Pinpointing High-Tech Therapy Choices

Some high-tech therapies are more suited to specific problems, and some excel as all-around devices. They all, however, tend to be expensive.In this article, we review the characteristics of each device and discuss situations where they are most suited. If a product appears to meet your therapy needs, we recommend our back issues that discuss each in detail: Infrasound ?” April 2001; Laser ?” April 2000; LED ?” July 2000; Magnets and PEMF ?” September 1998, March 1999; Ultrasound ?” April 2001; FES ?” September 1998.

Hoof Problems
In our first trials, we had less than 50% success with static magnetic bell boots for foot problems. In the past year, however, we experimented using the magnets and various topical treatments and found one combination that consistently gave us better results than magnets alone: magnets and the herbal liniment Sore No-More (Equilite 800/942-5483). We saw improvement in about 75% of horses with ringbone or navicular, and we improved upon pain relief compared to that obtained with magnets alone.

Use either a rim of Sore No-More gel put onto the inside of Equine Magnetic Therapy bell boot at the level where it contacts the coronary band and upper pastern, or massage a liberal amount of Sore No-More liquid into the coronary bands and heel bulbs/cleft and apply the liquid to the interior of the boot.

PEMF Trials
Since our first articles on PEMF therapy, we followed the progress of both a tendon and a suspensory injury by ultrasound (see photos below for tendon study) and reports from attending veterinarians. In both cases, the initial rate of healing exceeded what would be expected for natural healing, from 35 to 50% more rapid filling of the defect. Structure and fiber alignment was also excellent.

Healing slowed a bit after the first three months, but total healing time was about 20% shorter than had been estimated initially. Cryomagentic therapy, treatment through an ice pack, was used for at least the initial stages of treatment. Control of swelling and pain was excellent.

In addition, Respond now has stand-alone therapy boots for lower legs and hocks. The basic unit has one setting (medium), but you can also get a pulse splitter, which allows you to use lower pulsing rates for acute injuries.

Chi Machine
In our original article on ultrasound/infrasound, we discussed a study, documented with thermography, that showed a dramatic reduction in heat/inflammation in hocks treated with the Chi machine. Using the same treatment protocol, the study was repeated, but this time they looked at hyaluronic acid levels in treated joints compared to untreated with significant differences being noted. Untreated joints showed a drop in hyaluronic acid content as the horses were trained, while Chi-treated hocks showed a rise.

Durability Of Equipment
We’ve had most of this equipment in use for a year or more and can now report on long-term durability.

The Equine Magnetic Therapy blanket and boots launder beautifully, and we have yet to have a single stitch come loose. Seams and edging remain as tight as the first day they were used, even in heavy-use items like the bell boots, some of which have been washed well over a hundred times.??The hook-and-loop closures still work fine, too, except for where horses have chewed on them. The bell boots took the greatest beating, but because the hook-and-loop is double-layered, we’ve continued to use these boots with just a bit of reinforcing tape where the outer strap would have gone.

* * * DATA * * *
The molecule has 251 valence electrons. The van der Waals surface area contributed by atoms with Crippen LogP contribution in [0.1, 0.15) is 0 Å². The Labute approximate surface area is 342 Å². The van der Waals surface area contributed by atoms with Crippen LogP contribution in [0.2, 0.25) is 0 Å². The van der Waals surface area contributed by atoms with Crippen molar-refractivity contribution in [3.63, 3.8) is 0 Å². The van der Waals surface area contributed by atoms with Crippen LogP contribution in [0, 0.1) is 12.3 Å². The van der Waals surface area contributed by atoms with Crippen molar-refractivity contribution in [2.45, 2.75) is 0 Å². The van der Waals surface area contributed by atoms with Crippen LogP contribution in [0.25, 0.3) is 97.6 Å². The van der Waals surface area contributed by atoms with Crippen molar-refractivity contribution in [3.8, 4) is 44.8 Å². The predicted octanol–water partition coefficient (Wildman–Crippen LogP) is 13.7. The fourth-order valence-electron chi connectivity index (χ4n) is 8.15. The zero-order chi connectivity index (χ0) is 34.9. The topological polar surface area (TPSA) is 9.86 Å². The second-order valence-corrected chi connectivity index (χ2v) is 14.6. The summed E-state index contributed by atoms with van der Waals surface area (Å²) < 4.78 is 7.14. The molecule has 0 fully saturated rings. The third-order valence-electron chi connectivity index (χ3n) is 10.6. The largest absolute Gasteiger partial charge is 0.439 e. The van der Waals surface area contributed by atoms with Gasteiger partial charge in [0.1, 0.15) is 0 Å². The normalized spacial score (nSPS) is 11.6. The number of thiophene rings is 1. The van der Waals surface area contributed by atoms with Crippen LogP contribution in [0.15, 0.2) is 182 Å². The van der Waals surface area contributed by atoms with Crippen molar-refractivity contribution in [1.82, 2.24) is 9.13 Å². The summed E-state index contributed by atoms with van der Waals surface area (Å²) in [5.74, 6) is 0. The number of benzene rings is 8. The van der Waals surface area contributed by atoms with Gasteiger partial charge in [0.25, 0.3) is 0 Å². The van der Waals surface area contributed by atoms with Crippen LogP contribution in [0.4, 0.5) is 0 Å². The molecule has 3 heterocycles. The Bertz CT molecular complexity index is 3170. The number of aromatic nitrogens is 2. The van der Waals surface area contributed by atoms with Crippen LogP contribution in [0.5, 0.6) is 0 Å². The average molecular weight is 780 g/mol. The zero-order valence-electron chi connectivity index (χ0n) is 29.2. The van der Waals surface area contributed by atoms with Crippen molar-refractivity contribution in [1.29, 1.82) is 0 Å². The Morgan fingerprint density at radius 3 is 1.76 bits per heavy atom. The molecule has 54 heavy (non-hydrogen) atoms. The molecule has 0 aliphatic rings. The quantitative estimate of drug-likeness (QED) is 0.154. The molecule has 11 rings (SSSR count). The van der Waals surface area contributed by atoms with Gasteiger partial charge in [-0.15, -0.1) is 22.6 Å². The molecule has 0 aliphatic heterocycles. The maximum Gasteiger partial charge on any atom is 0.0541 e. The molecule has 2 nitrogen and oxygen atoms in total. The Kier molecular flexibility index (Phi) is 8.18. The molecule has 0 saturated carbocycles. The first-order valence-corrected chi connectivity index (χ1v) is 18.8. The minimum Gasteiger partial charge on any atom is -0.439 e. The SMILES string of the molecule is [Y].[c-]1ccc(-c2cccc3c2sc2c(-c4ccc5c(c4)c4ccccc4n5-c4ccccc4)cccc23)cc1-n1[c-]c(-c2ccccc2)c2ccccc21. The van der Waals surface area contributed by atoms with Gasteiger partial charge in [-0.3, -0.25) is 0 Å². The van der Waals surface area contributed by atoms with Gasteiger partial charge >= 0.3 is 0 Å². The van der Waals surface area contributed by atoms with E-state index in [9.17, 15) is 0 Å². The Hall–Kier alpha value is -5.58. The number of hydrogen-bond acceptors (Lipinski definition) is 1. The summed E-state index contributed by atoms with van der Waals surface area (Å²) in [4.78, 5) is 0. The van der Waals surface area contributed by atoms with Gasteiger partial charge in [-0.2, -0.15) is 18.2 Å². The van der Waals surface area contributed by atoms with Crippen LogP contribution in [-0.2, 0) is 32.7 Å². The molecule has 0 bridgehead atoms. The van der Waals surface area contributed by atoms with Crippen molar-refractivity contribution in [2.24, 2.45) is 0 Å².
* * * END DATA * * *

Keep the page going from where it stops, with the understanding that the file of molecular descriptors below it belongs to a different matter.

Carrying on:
The Respond Bio-Pulse electromagnetic therapy equipment is also durable. The battery packs last about a year with heavy use. Chewing horses damaged a strap or two, but the material and stitching are heavy-duty. However, chewing can also damage the wiring, so horse should be kept on cross-ties during treatments. The bottom edge of the boots did fray a bit, as it is often in contact with the ground.

The BioScan neoprene LED treatment boots are well made and low maintenance. Again, the wiring is fragile, so don’t pull on them excessively or force them to conform to a shape differently.

With hand-held equipment, we’ve had our share of these mishaps and, except for one treatment head that was crushed under a horse’s foot, we’ve never had any of the equipment break, malfunction or crack.

Bottom Line
It’s important to match your equipment choice to the injury at hand, but if we were choosing one device to have on hand for an active high-performance barn with many horses, we’d select PEMF. For less-active, lower-key situations, where time is not as a big a factor, the Chi machine would be the best choice.

If dealing with an isolated lower-leg problem, especially an old one with stiffness and pain, we’d try the Equine Magnetic Therapy static magnetic wraps first.??For more flexibility in treatment options for acute flare-ups, it’s the Bio-Pulse equipment with ice and low settings or the Equisonic.??The Bio-Pulse boots might offer the best combination of price, treatment options for acute and chronic times and the convenience of hands-free treatment.

Contact Your Local Tack Store Or: Norfields 800/344-8400; Theraquine 800/822-6745; Respond Systems, Inc. 800/722-1228; Impulse Corporation 801/731-0867; Equine Magnetic Therapy/BioFlex 800/731-8463; Equine Magnetic Solutions 800/957-4454; Magnetic NRG 800/451-0335; The Magnetic Force 516/333-3384; Thor Laser Products 540/942-4500; Bioscan System 800/388-2712; Light Force Therapy 888/259-9996; Mettler Electronics 800/854-9305; Chi Animal Therapeutics 877/244-6942.

Also With This Article
Click here to view ”Choose The Appropriate Therapy By Problem.”
Click here to view ”High-Technology Therapy Device Indications.”

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